Reverse mortgages take aim at affluent

Your Money

November 26, 2006|By Janet Kidd Stewart | Janet Kidd Stewart,Chicago Tribune

Once an expensive last resort for elderly homeowners struggling for financial survival, reverse mortgages are now being sold as retirement planning tools for affluent people.

Despite a softening housing market, mortgage brokers say homeowners are using them to tap into their equity to invest in stocks, upgrade their living quarters or simply pay expenses in lieu of dipping into their retirement accounts too heavily.

Federally insured reverse mortgages grew a stunning 77 percent in the fiscal year that ended Sept. 30 compared with fiscal 2005, according to the National Reverse Mortgage Lenders Association. That's 76,351 home equity conversion mortgages, which are available to homeowners 62 and older.

But this may be one of those parties where it pays to arrive fashionably late. Industry growth and soaring home values have spawned several new players - particularly in the private jumbo-loan market, experts said.

As the name implies, a reverse mortgage is a loan that allows homeowners to use their equity to create a lump sum of cash, a stream of monthly payments, a line of credit, or some combination of all three.

All but about 5 percent of conventional reverse mortgages (or those less than $419,000) are insured by the Federal Housing Administration through the Home Equity Conversion Mortgage program, though they are serviced by private lenders. Reverse loans for more than $419,000 are called jumbo reverse mortgages and are privately insured.

While the FHA guarantees that Home Equity Conversion Mortgage lenders will meet their obligations, it is the private lenders who stand behind the proprietary loans.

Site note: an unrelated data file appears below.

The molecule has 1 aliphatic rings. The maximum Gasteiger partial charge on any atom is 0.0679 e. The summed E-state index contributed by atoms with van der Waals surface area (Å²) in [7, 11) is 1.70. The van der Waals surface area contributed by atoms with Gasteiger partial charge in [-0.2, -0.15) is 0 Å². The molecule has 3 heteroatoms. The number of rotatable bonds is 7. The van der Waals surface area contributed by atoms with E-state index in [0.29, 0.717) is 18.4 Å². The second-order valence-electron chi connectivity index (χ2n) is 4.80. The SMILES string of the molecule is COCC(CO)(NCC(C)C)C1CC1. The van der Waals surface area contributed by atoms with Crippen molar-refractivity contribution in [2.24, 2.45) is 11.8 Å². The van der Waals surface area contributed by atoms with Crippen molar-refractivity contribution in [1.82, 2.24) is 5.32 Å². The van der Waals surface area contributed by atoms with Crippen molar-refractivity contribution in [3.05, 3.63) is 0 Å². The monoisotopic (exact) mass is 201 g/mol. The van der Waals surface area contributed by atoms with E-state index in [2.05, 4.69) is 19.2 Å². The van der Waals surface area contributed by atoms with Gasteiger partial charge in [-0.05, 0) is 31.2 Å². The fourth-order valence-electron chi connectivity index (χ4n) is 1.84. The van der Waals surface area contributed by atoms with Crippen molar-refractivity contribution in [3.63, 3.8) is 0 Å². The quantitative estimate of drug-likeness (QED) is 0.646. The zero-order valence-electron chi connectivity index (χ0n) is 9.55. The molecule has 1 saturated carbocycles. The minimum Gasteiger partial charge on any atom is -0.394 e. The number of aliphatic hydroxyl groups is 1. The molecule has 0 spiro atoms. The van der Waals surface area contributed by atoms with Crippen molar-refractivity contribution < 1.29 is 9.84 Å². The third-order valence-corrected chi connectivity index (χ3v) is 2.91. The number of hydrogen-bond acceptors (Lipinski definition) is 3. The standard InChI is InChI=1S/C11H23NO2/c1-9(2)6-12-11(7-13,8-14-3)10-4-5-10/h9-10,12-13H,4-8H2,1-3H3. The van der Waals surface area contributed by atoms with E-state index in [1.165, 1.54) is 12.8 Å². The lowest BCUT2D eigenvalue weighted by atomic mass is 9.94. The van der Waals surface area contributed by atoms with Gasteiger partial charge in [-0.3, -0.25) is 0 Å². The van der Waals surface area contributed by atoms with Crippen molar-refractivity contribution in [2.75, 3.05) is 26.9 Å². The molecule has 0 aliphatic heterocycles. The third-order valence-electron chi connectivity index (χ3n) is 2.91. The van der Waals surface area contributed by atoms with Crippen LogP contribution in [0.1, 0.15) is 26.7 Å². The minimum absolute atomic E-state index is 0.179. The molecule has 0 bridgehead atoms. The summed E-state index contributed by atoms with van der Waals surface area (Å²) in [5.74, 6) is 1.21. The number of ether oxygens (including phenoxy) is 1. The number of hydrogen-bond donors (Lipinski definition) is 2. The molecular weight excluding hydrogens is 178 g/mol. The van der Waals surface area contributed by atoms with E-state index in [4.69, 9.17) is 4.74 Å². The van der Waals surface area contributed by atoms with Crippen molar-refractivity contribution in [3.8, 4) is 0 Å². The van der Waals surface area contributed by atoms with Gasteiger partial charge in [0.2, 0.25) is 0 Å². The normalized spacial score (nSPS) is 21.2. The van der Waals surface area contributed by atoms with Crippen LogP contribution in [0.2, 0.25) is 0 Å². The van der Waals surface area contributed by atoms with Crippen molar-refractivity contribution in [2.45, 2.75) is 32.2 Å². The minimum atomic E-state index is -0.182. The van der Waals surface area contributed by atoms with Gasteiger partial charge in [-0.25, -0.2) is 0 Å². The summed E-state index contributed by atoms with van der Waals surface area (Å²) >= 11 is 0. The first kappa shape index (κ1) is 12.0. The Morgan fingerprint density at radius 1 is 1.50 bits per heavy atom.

"Over the next year we're going to see better pricing on federally insured and private loans, so if you can wait, do it," said Ken Scholen, a reverse mortgage expert with AARP.

Reverse mortgages can be an expensive way to tap equity, but some of the newer products allow more flexibility in payment streams and higher loan amounts.

"It's really a changing marketplace. A year from now, the industry will be very different," said Peter Bell, president of the reverse-mortgage lenders association.

Change is already happening on the West Coast. Reverse Mortgage of America, a unit of Seattle Mortgage Co., last month rolled out a new jumbo reverse mortgage called the Independence Plan in Washington, Oregon and California. Officials expect it will be available nationwide in the first quarter of 2007.

The private jumbo products offer higher loan-to-value ratios and have some flexibility in fee structures, compared with the limits in place for reverse mortgages insured by the Federal Housing Administration.

For example, a private lender might waive closing costs in exchange for the homeowner drawing down a large portion of the equity - say 75 percent - all at once.

Financial Freedom Senior Funding Corp., an Indymac Bank subsidiary, boosted its loan limits in July, ahead of the Reverse Mortgage of America's launch. Competing jumbo products for loans over $416,000 are expected later in the year from other big players, including Bank of America and Countrywide Home Loans Inc.

"Another four to five major players will hit the market" in 2007, said John Nixon, executive vice president for Reverse Mortgage.

"Competition is going to be terrific for this business," said Tom Kelly, author of The New Reverse Mortgage Formula: How to Convert Home Equity into Tax-Free Income.

"Traditionally, this was only for people in desperate situations who were deciding between eating and taking their medications," Kelly said.

With the new products for higher-end homes, however, seniors are thinking about tapping only a portion of that equity. They can take out a reverse mortgage for a portion of the equity, then let market appreciation take care of bringing back the heirs' value over time.

As with all reverse mortgages, remember to study the contract details before jumping in, experts said, because there may be lower-cost and better options for tapping cash.

As a starting point, check out how much your home equity might be worth at Financial Freedom's calculator, Calculator.

Mortgage counseling must be provided to all reverse-mortgage shoppers in the federal programs, and counselors in the coming year will be equipped to evaluate how new private loan offers measure up to the federal program, AARP's Scholen said.

Finally, be sure to look at selling your home and compare that with the reverse mortgage fees and interest rates.

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